| 61||William Haselden Ellerbe ||1897 - 1899||{{blue dot}}
 +
|-
 +
| 62||Miles Benjamin McSweeney ||1899 - 1903||{{blue dot}}
 +
|-
 +
| 63||Duncan Clinch Heyward ||1903 - 1907||{{blue dot}}
 +
|-
 +
| 64||Martin Frederick Ansel ||1907 - 1911||{{blue dot}}
 +
|-
 +
| 65||Coleman Livingston Blease ||1911 - 1915||{{blue dot}}
 +
|-
 +
| 66||Charles A. Smith ||1915 - 1915||{{blue dot}}
 +
|-
 +
| 67||Richard Irvine Manning III ||1915 - 1919||{{blue dot}}
 +
|-
 +
| 68||Robert Archer Cooper ||1919 - 1922||{{blue dot}}
 +
|-
 +
| 69||Wilson Godfrey Harvey ||1922 - 1923||{{blue dot}}
 +
|-
 +
| 70||Thomas Gordon McLeod ||1923 - 1927||{{blue dot}}
 +
|-
 +
| 71||John Gardiner Richards ||1927 - 1931||{{blue dot}}
 +
|-
 +
| 72||Ibra Charles Blackwood ||1931 - 1935||{{blue dot}}
 +
|-
 +
| 73||Olin De Witt Talmadge Johnston ||1935 - 1939||{{blue dot}}
 +
|-
 +
| 74||Burnet Rhett Maybank ||1939 - 1941||{{blue dot}}
 +
|-
 +
| 75||Joseph Emile Harley ||1941 - 1942||{{blue dot}}
 +
|-
 +
| 76||Richard Manning Jeffries ||1942 - 1943||{{blue dot}}
 +
|-
 +
| 77||Ransome Judson Williams ||1945 - 1947||{{blue dot}}
 +
|-
 +
| 78||James Strom Thurmond ||1947 - 1951||{{blue dot}}
 +
|-
 +
| 79||James Francis Byrnes ||1951 - 1955||{{blue dot}}
 +
|-
 +
| 80||George Bell Timmerman ||1955 - 1959||{{blue dot}}
 +
|-
 +
| 81||Ernest Frederick Hollings ||1959 - 1963||{{blue dot}}
 +
|-
 +
| 82||Donald Stuart Russell ||1963 - 1965||{{blue dot}}
 +
|-
 +
| 83||Robert Evander McNair ||1965 - 1971||{{blue dot}}
 +
|-
 +
| 84||John Carl West ||1971 - 1975||{{blue dot}}
 +
|-
 +
| 85||James Burrows Edwards ||1975 - 1979||{{red dot}}
 +
|-
 +
| 86||Richard Wilson Riley ||1979 - 1987||{{blue dot}}
 +
|-
 +
| 87||Carroll A. Campbell ||1987 - 1995||{{red dot}}
 +
|-
 +
| 88||David M. Beasley ||1995 - 1999||{{red dot}}
 +
|-
 +
| 89||Jim Hodges ||1999 - 2003||{{blue dot}}
 +
|-
 +
| 90||[[Mark Sanford]]||2003 - 2011||{{red dot}}
 +
|-
 +
| 91||[[Nikki Haley]]||2011 – present||{{red dot}}
 +
|}
  
 
==History==
 
==History==

Revision as of 10:28, 17 June 2013

South Carolina Governor
General information
Office Type:  Partisan
Office website:  Official Link
2012-2013 FY Budget:  $1,910,705
Term limits:  Two consecutive terms
Structure
Length of term:   4 years
Authority:   South Carolina Constitution, Article IV, Section I
Selection Method:  Elected
Current Officeholder

SCNikkiHaileyPicture.png
Name:  Nikki Haley
Officeholder Party:  Republican
Assumed office:  January 12, 2011
Compensation:  $106,078
Elections
Next election:  November 4, 2014
Last election:  November 2, 2010
Other South Carolina Executive Offices
GovernorLieutenant GovernorSecretary of StateComptrollerAttorney GeneralTreasurerAuditorAdjutant GeneralInspector GeneralSuperintendent of EducationAgriculture CommissionerInsurance CommissionerNatural Resources CommissionerLabor CommissionerPublic Service Commission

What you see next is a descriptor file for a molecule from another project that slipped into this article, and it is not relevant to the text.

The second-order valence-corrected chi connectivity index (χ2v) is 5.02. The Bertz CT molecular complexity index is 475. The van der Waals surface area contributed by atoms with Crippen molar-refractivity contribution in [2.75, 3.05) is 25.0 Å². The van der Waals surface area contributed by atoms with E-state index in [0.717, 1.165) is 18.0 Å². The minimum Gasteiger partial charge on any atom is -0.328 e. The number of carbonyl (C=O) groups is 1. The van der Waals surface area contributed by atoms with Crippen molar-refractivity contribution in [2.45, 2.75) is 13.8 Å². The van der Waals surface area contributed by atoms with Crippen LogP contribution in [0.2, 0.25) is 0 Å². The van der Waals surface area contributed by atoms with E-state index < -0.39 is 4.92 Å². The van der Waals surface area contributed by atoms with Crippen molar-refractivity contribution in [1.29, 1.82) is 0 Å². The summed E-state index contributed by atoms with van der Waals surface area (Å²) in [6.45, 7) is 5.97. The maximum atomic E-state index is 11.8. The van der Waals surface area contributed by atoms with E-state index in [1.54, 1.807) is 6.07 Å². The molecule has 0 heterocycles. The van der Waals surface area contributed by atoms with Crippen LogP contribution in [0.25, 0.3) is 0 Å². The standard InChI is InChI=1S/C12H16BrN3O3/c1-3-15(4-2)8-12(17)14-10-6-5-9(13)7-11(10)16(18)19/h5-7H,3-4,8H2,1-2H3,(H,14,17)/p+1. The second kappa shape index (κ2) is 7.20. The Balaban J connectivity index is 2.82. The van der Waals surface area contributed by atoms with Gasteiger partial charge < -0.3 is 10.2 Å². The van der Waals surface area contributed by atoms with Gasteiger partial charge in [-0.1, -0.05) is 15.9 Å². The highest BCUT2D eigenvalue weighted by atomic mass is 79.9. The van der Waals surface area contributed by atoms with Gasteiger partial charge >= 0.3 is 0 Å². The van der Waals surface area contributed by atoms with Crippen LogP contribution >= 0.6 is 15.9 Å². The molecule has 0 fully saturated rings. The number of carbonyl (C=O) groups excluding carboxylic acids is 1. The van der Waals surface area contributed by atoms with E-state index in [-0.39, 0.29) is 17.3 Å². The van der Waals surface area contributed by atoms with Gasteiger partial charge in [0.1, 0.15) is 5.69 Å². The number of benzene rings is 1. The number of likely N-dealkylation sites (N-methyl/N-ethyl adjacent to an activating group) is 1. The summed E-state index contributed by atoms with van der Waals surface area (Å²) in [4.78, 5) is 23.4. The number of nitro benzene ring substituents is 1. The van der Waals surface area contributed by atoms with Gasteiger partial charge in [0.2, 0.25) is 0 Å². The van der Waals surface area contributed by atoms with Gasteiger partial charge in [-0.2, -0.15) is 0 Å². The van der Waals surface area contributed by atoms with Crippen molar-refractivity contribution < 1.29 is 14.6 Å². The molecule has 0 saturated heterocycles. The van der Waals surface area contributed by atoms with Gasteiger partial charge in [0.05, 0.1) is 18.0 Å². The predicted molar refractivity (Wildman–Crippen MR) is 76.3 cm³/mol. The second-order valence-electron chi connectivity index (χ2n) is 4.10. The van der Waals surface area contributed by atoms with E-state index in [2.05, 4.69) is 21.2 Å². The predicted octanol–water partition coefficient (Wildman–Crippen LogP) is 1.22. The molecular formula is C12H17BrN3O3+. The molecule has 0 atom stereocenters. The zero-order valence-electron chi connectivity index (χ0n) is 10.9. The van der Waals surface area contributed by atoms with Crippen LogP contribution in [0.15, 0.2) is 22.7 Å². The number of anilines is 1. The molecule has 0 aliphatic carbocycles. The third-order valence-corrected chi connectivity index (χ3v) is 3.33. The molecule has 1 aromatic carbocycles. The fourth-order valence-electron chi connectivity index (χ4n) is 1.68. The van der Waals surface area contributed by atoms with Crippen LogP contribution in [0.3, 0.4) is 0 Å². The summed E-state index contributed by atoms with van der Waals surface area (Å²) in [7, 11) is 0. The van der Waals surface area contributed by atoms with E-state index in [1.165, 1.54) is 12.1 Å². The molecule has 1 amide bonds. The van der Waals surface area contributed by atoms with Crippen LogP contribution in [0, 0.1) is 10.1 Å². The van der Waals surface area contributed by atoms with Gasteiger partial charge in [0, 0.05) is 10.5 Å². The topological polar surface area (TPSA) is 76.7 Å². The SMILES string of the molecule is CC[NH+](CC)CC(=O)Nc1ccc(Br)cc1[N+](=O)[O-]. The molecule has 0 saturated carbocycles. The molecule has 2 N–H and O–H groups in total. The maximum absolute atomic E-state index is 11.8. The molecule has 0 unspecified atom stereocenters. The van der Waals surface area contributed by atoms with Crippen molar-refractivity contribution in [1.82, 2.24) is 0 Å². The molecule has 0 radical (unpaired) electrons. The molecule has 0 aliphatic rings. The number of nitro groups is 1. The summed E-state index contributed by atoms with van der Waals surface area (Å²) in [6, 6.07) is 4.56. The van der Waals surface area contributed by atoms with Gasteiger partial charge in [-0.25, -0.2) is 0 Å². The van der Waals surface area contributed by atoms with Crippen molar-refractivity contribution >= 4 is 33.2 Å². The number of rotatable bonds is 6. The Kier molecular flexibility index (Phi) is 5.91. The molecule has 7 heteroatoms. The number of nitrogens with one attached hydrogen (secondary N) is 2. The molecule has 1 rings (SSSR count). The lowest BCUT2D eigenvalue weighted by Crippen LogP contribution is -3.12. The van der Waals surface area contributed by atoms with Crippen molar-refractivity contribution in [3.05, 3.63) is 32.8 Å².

The Governor of the State of South Carolina is an elected Constitutional officer, the head of the Executive branch, and the highest state office in South Carolina. The Governor is popularly elected every four years by a plurality and is limited to two consecutive terms.

As of May 2013, South Carolina is one of 24 Republican state government trifectas.

Current officer

The 116th and current governor is Nikki Haley, a Republican elected in 2010.

Authority

The state Constitution addresses the office of the governor in Article IV, the Executive Department.

Under Article IV, Section I:

The supreme executive authority of this State shall be vested in a Chief Magistrate, who shall be styled "The Governor of the State of South Carolina."

Qualifications

Governors
GovernorsLogo.jpg
Current Governors
Gubernatorial Elections
20142013201220112010
Current Lt. Governors
Lt. Governor Elections
20142013201220112010
Breaking news

A candidate for the governor must be:

  • at least 30 years old
  • a citizen of the United States
  • a resident of South Carolina for at least five years
  • believe in the existence of the "Supreme Being"

Additionally, the Governor may not hold office or a commission under any other power, excepting that of a militia.

Elections

South Carolina elects governors in the midterm elections, that is, even years that are not Presidential election years. For South Carolina, 2006, 2010, 2014, and 2018 are all gubernatorial election years. Legally, the gubernatorial inauguration is always set for the first Wednesday following the second Tuesday in the January following an election. Thus, January 12, 2011 and January 14, 2015 are inaugural days.

If there is a tie, a joint session of the legislature shall cast ballots to choose the governor from the two highest vote getters.

Term limits

See also: States with gubernatorial term limits

South Carolina governors are restricted to two consecutive terms in office, after which they must wait one term before being eligible to run again.

South Carolina Constitution, Article IV, Section 3

No person shall be elected Governor for more than two successive terms.

Partisan composition

The chart below shows the partisan breakdown of South Carolina State Governors from 1992-2013.
Governor of South Carolina Partisanship.PNG

Vacancies

See also: How gubernatorial vacancies are filled

Details of vacancy appointments are addressed under Article IV, Sections 6 and 7 and under Article IV, Section 11 and 12